I (Sara) also create herbal goods that are in line with nature. I sustainably forage the medicinal and wildflowers growing in abundance for simple herbal recipes and as main ingredients to oils, salves, tinctures, infusions, and teas. Just by gathering the abundant medicinal plants and herbs that grow on our property, I have been able to create enough Simples for fully stocked cupboards for a lifetime of cold and flu remedies, first aid and pain ointments, healing skincare, hair care, oxymel vinegars and cleaning vinegars, dried herbs for teas, and nourishing infusions.
I use absolutely no essential oils in any of my goods. I am a learning folk herbalist furthering my knowledge of the green world as a Green Witch student of the renowned herbalist, Susun Weed. Susun takes the complexity out of learning the plants and their uses and puts a focus on Simples and taking the time to get to know each plant. I believe that no matter how much I learn, I will always be a student of the plants, willing to learn all that they have to offer.
Another element of our sanctuary is our cabin home. The 2400 square foot 3 story 1790s Pennsylvania hued log cabin, (originally a German church) is the kind of house we both had explored as children in museum settings with our family or by exploring abandoned places as children with our siblings. Both of us always dreamed of living in a home like we have built for ourselves.
We began restoring the cabin in 2012, after Thomas and his brother purchased the home that was in ruins from the landowner for $100. The 3 story cabin had to be cleaned out, disassembled piece by piece, and moved 60 miles from Somerset County Pennsylvania to our property that sprawls across the Chestnut Ridge of the Laurel Highlands (a short trip from the origins of the Mother Earth News Fair!).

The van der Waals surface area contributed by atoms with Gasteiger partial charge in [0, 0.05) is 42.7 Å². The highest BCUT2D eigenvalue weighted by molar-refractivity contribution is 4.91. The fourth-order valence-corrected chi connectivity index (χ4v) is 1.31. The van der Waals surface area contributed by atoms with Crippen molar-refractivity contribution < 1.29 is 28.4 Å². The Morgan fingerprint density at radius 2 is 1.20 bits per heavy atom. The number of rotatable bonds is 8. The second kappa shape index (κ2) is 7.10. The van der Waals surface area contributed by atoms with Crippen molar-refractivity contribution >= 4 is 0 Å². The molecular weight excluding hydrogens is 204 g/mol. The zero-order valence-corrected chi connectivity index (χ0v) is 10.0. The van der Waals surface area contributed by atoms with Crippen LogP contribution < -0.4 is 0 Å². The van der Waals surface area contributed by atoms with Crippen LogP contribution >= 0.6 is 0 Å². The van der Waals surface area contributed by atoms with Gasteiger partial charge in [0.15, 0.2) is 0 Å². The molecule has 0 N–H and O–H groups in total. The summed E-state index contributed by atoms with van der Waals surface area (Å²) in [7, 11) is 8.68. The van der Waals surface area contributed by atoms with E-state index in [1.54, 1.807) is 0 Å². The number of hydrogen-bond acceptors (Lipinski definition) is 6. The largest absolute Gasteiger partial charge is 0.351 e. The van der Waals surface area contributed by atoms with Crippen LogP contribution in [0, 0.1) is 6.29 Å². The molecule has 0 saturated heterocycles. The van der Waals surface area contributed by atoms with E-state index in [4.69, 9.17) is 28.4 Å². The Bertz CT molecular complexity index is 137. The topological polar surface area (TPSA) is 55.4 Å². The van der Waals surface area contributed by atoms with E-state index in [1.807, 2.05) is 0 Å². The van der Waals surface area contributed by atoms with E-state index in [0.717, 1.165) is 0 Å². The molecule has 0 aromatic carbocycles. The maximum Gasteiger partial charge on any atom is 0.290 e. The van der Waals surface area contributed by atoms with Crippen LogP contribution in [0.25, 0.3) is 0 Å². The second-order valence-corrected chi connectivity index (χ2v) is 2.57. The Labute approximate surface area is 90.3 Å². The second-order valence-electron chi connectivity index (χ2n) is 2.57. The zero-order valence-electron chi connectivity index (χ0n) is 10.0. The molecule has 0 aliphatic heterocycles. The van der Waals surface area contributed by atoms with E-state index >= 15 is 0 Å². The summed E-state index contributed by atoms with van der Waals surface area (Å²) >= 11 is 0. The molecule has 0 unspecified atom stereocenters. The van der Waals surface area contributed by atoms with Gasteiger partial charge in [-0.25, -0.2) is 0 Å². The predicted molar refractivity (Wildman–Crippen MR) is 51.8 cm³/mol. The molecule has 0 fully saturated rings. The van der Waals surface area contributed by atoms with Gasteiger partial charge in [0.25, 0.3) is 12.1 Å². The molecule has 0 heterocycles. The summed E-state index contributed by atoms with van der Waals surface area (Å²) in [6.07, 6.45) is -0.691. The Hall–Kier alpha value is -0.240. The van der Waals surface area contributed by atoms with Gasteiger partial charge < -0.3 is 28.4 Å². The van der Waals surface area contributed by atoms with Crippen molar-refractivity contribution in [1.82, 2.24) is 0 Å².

We live completely off grid and lived in the basement of our home with no utilities and running water for a span of for two and a half years. We, along with the help of a few family members and friends have patiently created a beautiful, simple, and comfortable home that now has running water and solar electricity.
Around the cabin, we are slowly creating a perennial biodynamic yard. We let the weeds and plants flourish and spread as they would in the wild, thus creating an ecosystem for insects, wildlife, and plants to thrive and makes less work for us having little yard maintenance. Although we do grow some annual veggies, almost everything else that we are planting are perennials in areas where they thrive best in companion style making for a diverse landscape that attracts, bees, butterflies, and native wildlife and looks naturally beautiful at the same time. The connection between nature and people has been lost with modern society. We hope by sharing our story with others that we may be the green spark that ignites the path for others to find this connection in their lives.
If anyone would wish to follow our endeavors please follow us at: @forsaken_roots_ on Instagram. We thank you all for taking the time to read our story!
Onward for the greater good,
Sara and Thomas Brown